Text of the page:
And then he makes the following startling statement. “Cancer rates would also plummet.”
A Tough Sell
It is a finding, Embry knows, that is a tough sell.
“I have always been a big picture geologist, which means I concentrate on the regional geology rather than on small, site specific projects,” he said. “The identification of the main causal factors of MS required the same type of big picture thinking.
“The main problem of switching from rocks and fossils to T cells and cytokines was having to learn the language of molecular immunology and genetics,” he said.
“This took quite awhile, but once I had the basics, the MS research became relatively easy and similar to geological research,” he continued.
“The big difference between the two is that in geology I gather a lot of my own data and integrate it with the data of others,” he said. “In MS, I am restricted to compiling the data of others and trying to synthesize so that new concepts become apparent.”
Unlike the geological community, however, whose support he says was uniformly encouraging, the majority of those in the world of MS “simply ignored my work.”
The Calgary Chapter of the MS Society of Canada, for instance, while recognizing Embry’s work, didn’t embrace it. Carol Fredrek, director of client services, says, “We don’t have all the information.”
Others, like Dr. Luanne Metz, director of Calgary’s MS Clinic for vitamin D, thinks the work is important but not relevant.
“I just don’t think it’s a huge factor,” she states.
Embry, however, is neither surprised nor deterred.
“The frustrations of the work have mainly involved the fact that the clinicians totally ignore the science which ties nutritional factors to MS,” he said. “They simply brush it off by saying there is no clinical trial data that proves that nutritional factors are part of MS. Thus they never tell their patients that there is a reasonable chance that nutritional factors are part of MS and that they have a great deal to gain and little to lose by giving them a try.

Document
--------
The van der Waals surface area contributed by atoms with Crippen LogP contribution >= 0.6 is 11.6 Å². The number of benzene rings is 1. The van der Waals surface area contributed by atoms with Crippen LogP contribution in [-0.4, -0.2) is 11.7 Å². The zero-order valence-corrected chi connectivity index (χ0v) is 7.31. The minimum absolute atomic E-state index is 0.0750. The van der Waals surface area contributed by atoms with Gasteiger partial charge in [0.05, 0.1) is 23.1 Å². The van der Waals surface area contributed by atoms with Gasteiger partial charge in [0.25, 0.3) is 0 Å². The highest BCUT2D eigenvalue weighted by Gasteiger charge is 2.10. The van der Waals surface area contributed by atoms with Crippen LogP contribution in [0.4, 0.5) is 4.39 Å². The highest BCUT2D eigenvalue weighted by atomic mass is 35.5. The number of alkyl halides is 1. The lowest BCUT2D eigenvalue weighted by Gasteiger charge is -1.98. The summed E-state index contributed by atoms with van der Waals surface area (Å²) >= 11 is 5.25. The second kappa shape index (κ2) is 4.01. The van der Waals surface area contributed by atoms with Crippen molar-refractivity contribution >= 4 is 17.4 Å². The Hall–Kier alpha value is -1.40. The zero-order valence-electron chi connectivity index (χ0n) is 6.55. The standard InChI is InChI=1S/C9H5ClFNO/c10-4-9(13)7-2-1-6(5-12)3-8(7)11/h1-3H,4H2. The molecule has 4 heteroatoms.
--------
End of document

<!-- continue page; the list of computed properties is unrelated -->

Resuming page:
“This lack of common sense on the part of the medical community is potentially having a very adverse effect on the hundreds of thousands of people who have MS,” he added.
Embry believes the lack of vision is due, in part, to the donations those fighting the disease receive from drug companies.
“People expect the charities to act in the best interests of persons with MS, but this is clearly not happening. We would not have had to set up Direct-MS if the main MS charities were doing what they were supposed to.”
Telling the Story
There are some signs of hope, though.
A recent Harvard University medical review has five pages summarizing vitamin D research, including a finding that those who supplemented the vitamin in their treatment regiments lowered their risk of MS by 40 percent.
Embry says that at present, the research on the link between MS and nutrition, generally, and vitamin D deficiency, specifically, is ongoing, but work done on MS and overall nutrition (excluding vitamin D) in North America “is almost nil.”
Embry, who still remembers the chilling effect of being told of his son’s diagnosis (including one morbid observation from a physician who intimated that many MS patients buy cement boots), says the experience “ … has made me a better scientist, and I have learned a lot about how to communicate scientific ideas and information to the public.”
He is heartened, he says, by the letters he gets from the people who write to tell him how beneficial the nutritional therapy has been in their lives.
Matthew Embry, recently married, now has no signs of MS.